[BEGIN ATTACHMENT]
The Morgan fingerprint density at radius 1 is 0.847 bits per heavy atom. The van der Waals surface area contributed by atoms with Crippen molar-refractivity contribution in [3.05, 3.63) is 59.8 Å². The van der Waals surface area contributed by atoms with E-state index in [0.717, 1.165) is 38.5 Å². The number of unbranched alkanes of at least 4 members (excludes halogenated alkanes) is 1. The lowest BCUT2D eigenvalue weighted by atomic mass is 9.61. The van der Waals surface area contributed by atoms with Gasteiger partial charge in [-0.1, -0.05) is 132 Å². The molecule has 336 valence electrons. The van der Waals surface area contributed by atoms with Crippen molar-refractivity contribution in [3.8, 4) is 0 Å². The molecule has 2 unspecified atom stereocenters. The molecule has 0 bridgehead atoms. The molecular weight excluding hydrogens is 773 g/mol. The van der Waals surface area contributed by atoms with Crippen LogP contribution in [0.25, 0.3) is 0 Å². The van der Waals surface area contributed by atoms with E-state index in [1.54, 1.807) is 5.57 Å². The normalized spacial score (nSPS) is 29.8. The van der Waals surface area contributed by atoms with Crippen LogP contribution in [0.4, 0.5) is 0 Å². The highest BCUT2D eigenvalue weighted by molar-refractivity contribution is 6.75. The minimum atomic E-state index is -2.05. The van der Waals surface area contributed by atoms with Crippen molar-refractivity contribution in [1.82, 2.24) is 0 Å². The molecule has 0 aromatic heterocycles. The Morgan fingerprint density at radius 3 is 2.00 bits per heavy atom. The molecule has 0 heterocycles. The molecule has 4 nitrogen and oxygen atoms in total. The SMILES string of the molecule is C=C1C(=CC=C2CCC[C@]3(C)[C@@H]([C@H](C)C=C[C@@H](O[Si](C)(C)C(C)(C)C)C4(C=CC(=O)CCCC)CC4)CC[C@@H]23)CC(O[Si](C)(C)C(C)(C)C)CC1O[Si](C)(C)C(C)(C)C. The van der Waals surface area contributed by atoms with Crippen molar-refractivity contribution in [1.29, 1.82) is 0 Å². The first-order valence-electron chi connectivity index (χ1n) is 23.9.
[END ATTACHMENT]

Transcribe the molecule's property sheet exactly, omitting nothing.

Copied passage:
The Morgan fingerprint density at radius 1 is 0.847 bits per heavy atom. The van der Waals surface area contributed by atoms with Crippen molar-refractivity contribution in [3.05, 3.63) is 59.8 Å². The van der Waals surface area contributed by atoms with E-state index in [0.717, 1.165) is 38.5 Å². The number of unbranched alkanes of at least 4 members (excludes halogenated alkanes) is 1. The lowest BCUT2D eigenvalue weighted by atomic mass is 9.61. The van der Waals surface area contributed by atoms with Gasteiger partial charge in [-0.1, -0.05) is 132 Å². The molecule has 336 valence electrons. The van der Waals surface area contributed by atoms with Crippen molar-refractivity contribution in [3.8, 4) is 0 Å². The molecule has 2 unspecified atom stereocenters. The molecule has 0 bridgehead atoms. The molecular weight excluding hydrogens is 773 g/mol. The van der Waals surface area contributed by atoms with Crippen LogP contribution in [0.25, 0.3) is 0 Å². The van der Waals surface area contributed by atoms with E-state index in [1.54, 1.807) is 5.57 Å². The normalized spacial score (nSPS) is 29.8. The van der Waals surface area contributed by atoms with Crippen LogP contribution in [0.4, 0.5) is 0 Å². The highest BCUT2D eigenvalue weighted by molar-refractivity contribution is 6.75. The minimum atomic E-state index is -2.05. The van der Waals surface area contributed by atoms with Crippen molar-refractivity contribution in [1.82, 2.24) is 0 Å². The molecule has 0 aromatic heterocycles. The Morgan fingerprint density at radius 3 is 2.00 bits per heavy atom. The molecule has 0 heterocycles. The molecule has 4 nitrogen and oxygen atoms in total. The SMILES string of the molecule is C=C1C(=CC=C2CCC[C@]3(C)[C@@H]([C@H](C)C=C[C@@H](O[Si](C)(C)C(C)(C)C)C4(C=CC(=O)CCCC)CC4)CC[C@@H]23)CC(O[Si](C)(C)C(C)(C)C)CC1O[Si](C)(C)C(C)(C)C. The van der Waals surface area contributed by atoms with Crippen molar-refractivity contribution in [1.29, 1.82) is 0 Å². The first-order valence-electron chi connectivity index (χ1n) is 23.9.